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SPENDING $123,318,721, a 2.95 percent increase from the current $119,785,062.

TAX LEVY 2.95 percent increase, from $100,328,421 to $103,288,099. This is within the district’s 3.31 percent tax-cap limit, so a simple majority vote is required for approval.

TEACHER PAY / PROGRAMS Includes a 1.25 percent contractual raise and a 1.47 percent step increase. The proposed budget adds two security aide positions at George W. Hewlett High School for coverage of student/visitor entrances and more security at other schools. In accordance with state Education Department regulations, it extends the guidance department and counseling to the elementary level. The spending plan also supports expansion of after-school supervision of special education and general education students and adds a variety of new clubs at the high school, including a Chess Club, Pre-Med Club and a Web Design and Marketing Club. It cuts the full-time equivalent of two teacher positions because of change in enrollment.


Proposition 2 authorizes the district to spend $3 million from the long-range capital reserve fund to replace windows at Hewlett High School.


7 a.m. to 10 p.m. at Woodmere Education Center, 1 Johnson Place, Woodmere.


Paul Critti, Asaf Fligelman and incumbents Mitchell A. Greebel and Daniella R. Simon are running for three seats, elected at-large. The top two vote-getters will serve three-year terms, and the third highest vote-getter will serve a one-year term that resulted from the resignation of Scott McInnes.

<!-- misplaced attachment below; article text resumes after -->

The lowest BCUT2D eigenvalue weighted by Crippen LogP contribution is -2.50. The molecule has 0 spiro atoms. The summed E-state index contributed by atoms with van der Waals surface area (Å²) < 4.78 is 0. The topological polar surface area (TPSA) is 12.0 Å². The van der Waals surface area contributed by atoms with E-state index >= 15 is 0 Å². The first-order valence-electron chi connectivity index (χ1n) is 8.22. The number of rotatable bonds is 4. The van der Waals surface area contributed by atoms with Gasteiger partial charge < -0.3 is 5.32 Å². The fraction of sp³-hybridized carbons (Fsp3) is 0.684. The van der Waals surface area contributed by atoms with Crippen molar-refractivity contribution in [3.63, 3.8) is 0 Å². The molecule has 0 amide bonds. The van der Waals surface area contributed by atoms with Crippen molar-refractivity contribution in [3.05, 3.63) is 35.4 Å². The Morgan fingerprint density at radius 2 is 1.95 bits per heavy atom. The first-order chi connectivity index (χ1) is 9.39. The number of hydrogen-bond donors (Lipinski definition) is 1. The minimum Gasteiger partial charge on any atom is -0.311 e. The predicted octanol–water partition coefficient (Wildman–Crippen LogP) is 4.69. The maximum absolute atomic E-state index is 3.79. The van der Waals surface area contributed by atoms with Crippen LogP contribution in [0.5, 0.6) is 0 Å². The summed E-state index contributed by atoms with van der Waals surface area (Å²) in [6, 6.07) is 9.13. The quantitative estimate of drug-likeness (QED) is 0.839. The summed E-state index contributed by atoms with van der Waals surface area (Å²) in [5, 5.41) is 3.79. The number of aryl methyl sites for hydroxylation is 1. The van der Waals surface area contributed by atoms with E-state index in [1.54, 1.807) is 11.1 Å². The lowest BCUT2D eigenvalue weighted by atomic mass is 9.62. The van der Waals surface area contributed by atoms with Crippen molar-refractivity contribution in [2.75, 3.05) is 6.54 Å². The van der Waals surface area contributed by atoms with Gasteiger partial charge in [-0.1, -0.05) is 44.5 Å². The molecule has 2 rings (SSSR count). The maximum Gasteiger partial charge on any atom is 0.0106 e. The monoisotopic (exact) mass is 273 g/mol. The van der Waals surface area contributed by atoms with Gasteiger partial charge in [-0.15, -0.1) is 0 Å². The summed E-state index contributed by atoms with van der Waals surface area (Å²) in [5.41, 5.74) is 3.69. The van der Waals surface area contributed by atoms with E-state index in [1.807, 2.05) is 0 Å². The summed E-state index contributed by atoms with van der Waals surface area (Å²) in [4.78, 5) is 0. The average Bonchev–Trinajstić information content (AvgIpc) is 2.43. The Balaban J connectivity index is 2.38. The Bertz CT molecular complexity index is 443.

Paul Critti

BACKGROUND Critti, 58, has lived in the district for 30 years and works as a private security consultant. He was a New York City police officer for two decades before retiring from the force in 2002. Critti grew up in Sheepshead Bay, Brooklyn, and graduated from Sheepshead Bay High School. He is a graduate of the New York City Transit Police Academy. Critti is president of the district’s Special Education Parent Teacher Association. He chaired the district’s SEPTA after-school program from 2011 to 2013. For the last five years, he has served on the district curriculum committee, which reviews district educational programs. Critti has one child attending a district public school. This is his first run for the school board.

KEY ISSUE “As a current and former president, I helped bring SEPTA into the mainstream, where it is now a respected and influential PTA unit. We also built a bridge to administration that helps us work together for the good of all the students.”

Asaf Fligelman

BACKGROUND Fligelman, 34, is a partner in Selz Capital, a Manhattan hedge fund and moved to the district from the city nearly four years ago. He was reared in Brooklyn, the eldest of five children of parents who immigrated from Israel. Fligelman graduated in 2002 from Yeshiva Flatbush, a parochial high school in Brooklyn. He earned a bachelor's degree in accounting from Yeshiva University in Manhattan, where he was president of the business school student council. He is a licensed CPA and worked for nearly two years at PricewaterhouseCoopers in Manhattan. Fligelman has two children, one of whom attends a parochial school and one who is not yet school-age. He coaches Hewlett-Woodmere Little League T-ball. This is his first run for the school board.